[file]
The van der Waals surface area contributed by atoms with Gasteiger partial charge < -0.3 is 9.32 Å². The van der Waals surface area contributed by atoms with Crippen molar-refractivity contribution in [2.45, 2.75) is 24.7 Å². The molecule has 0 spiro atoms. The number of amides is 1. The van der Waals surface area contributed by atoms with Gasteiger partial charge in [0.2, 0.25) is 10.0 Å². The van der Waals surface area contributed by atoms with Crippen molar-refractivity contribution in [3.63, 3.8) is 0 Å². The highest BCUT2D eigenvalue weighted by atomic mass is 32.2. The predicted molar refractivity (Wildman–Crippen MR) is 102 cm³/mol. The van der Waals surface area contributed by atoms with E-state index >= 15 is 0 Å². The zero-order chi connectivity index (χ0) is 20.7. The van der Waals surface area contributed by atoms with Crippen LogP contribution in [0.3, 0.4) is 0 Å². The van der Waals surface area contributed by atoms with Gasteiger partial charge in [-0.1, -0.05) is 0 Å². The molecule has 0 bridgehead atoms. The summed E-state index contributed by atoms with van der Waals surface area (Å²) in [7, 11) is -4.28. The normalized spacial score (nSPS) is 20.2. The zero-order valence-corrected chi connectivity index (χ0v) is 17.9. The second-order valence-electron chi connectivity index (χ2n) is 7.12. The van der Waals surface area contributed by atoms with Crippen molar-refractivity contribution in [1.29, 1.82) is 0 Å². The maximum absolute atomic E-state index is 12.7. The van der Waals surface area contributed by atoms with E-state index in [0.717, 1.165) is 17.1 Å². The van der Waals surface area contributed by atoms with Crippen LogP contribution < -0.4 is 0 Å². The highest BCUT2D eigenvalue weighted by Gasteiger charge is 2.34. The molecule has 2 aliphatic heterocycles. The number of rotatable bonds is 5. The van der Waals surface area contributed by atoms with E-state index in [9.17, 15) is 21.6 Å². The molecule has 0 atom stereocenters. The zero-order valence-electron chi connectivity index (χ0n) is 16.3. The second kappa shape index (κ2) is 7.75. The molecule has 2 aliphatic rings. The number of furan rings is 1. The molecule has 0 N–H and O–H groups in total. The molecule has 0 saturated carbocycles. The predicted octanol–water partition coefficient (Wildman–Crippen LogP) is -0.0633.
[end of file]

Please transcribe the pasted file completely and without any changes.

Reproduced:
The van der Waals surface area contributed by atoms with Gasteiger partial charge < -0.3 is 9.32 Å². The van der Waals surface area contributed by atoms with Crippen molar-refractivity contribution in [2.45, 2.75) is 24.7 Å². The molecule has 0 spiro atoms. The number of amides is 1. The van der Waals surface area contributed by atoms with Gasteiger partial charge in [0.2, 0.25) is 10.0 Å². The van der Waals surface area contributed by atoms with Crippen molar-refractivity contribution in [3.63, 3.8) is 0 Å². The highest BCUT2D eigenvalue weighted by atomic mass is 32.2. The predicted molar refractivity (Wildman–Crippen MR) is 102 cm³/mol. The van der Waals surface area contributed by atoms with E-state index >= 15 is 0 Å². The zero-order chi connectivity index (χ0) is 20.7. The van der Waals surface area contributed by atoms with Crippen LogP contribution in [0.3, 0.4) is 0 Å². The van der Waals surface area contributed by atoms with Gasteiger partial charge in [-0.1, -0.05) is 0 Å². The molecule has 0 bridgehead atoms. The summed E-state index contributed by atoms with van der Waals surface area (Å²) in [7, 11) is -4.28. The normalized spacial score (nSPS) is 20.2. The zero-order valence-corrected chi connectivity index (χ0v) is 17.9. The second-order valence-electron chi connectivity index (χ2n) is 7.12. The van der Waals surface area contributed by atoms with Crippen molar-refractivity contribution in [1.29, 1.82) is 0 Å². The maximum absolute atomic E-state index is 12.7. The van der Waals surface area contributed by atoms with E-state index in [0.717, 1.165) is 17.1 Å². The van der Waals surface area contributed by atoms with Crippen LogP contribution < -0.4 is 0 Å². The highest BCUT2D eigenvalue weighted by Gasteiger charge is 2.34. The molecule has 2 aliphatic heterocycles. The number of rotatable bonds is 5. The van der Waals surface area contributed by atoms with E-state index in [9.17, 15) is 21.6 Å². The molecule has 0 atom stereocenters. The zero-order valence-electron chi connectivity index (χ0n) is 16.3. The second kappa shape index (κ2) is 7.75. The molecule has 2 aliphatic rings. The number of furan rings is 1. The molecule has 0 N–H and O–H groups in total. The molecule has 0 saturated carbocycles. The predicted octanol–water partition coefficient (Wildman–Crippen LogP) is -0.0633.